Objectives: To investigate whether combining clinical data with the serological testing algorithm for recent HIV seroconversion (STARHS) reliably identifies otherwise unrecognized recent infections and observe their trends.
Design: Incorporation of STARHS into routine HIV diagnosis.
Methods: STARHS was applied to serum collected between 1996 and 2005 at HIV diagnosis and routine clinical/laboratory markers of recent infections were determined. The recent infections were identified by conventional means, by STARHS, and by both combined.
Results: Of 1526 infections diagnosed, 812 were new. Of these, 604 were in men who have sex with men (MSM); 208 in heterosexuals; 88% had serum available for STARHS, which identified 88 incident infections that would otherwise have been unrecognized (12% of all new infections, 34% of all recent infections). Of these, 88% reported recent high-risk sex; 47% reported seroconversion symptoms. STARHS confirmed recent infections in 71 of 74 (96%) known to be infected within 6 months by conventional methods. Combining both approaches, recent infections increased over time from 26% (1996) to 45% (2005) [P < 0.001]. STARHS results from 3% new diagnoses and 8% previous diagnoses were deemed false incident (associated with antiretroviral therapy, advanced disease or undetectable viral load). False incident results were only inexplicable in two individuals.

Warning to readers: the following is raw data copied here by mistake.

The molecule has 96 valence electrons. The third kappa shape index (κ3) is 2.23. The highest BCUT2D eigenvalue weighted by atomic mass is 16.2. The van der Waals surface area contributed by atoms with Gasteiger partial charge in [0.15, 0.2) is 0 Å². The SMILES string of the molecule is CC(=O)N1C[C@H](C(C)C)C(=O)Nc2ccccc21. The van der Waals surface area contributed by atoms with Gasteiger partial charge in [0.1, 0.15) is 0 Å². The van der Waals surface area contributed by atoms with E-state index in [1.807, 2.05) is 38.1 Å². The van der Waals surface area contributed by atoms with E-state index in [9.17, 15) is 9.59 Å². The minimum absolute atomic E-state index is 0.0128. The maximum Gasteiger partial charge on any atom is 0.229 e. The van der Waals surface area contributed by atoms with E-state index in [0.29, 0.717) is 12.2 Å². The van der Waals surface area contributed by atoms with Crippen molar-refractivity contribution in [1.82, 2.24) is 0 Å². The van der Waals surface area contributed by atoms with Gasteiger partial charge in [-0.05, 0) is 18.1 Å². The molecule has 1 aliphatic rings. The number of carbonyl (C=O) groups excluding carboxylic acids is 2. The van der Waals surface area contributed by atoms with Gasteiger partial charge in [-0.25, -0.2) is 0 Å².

Conclusion: Adjunctive use of STARHS with clinical data identified a high and increasing proportion of new HIV diagnoses as recent infections, confirming significant ongoing transmission. Since 2002, 50% of new diagnoses among MSM were recent infections. Identification of additional recent infections by STARHS enables effective intervention that may benefit the individual and reduce onward transmission.
From the aDepartment of HIV and Genitourinary Medicine, UK
bDepartment of Virology, Brighton and Sussex University Hospitals, Brighton, Sussex, UK
cVirus Reference Department Centre for Infections, Health Protection Agency (HPA), London, UK.
Received 6 February, 2007
Revised 19 June, 2007
Accepted 21 June, 2007
Correspondence to Martin Fisher, Department of HIV and Genitourinary Medicine, Brighton and Sussex University Hospitals, Eastern Road, Brighton, BN2 5BE, UK. E-mail: email@example.com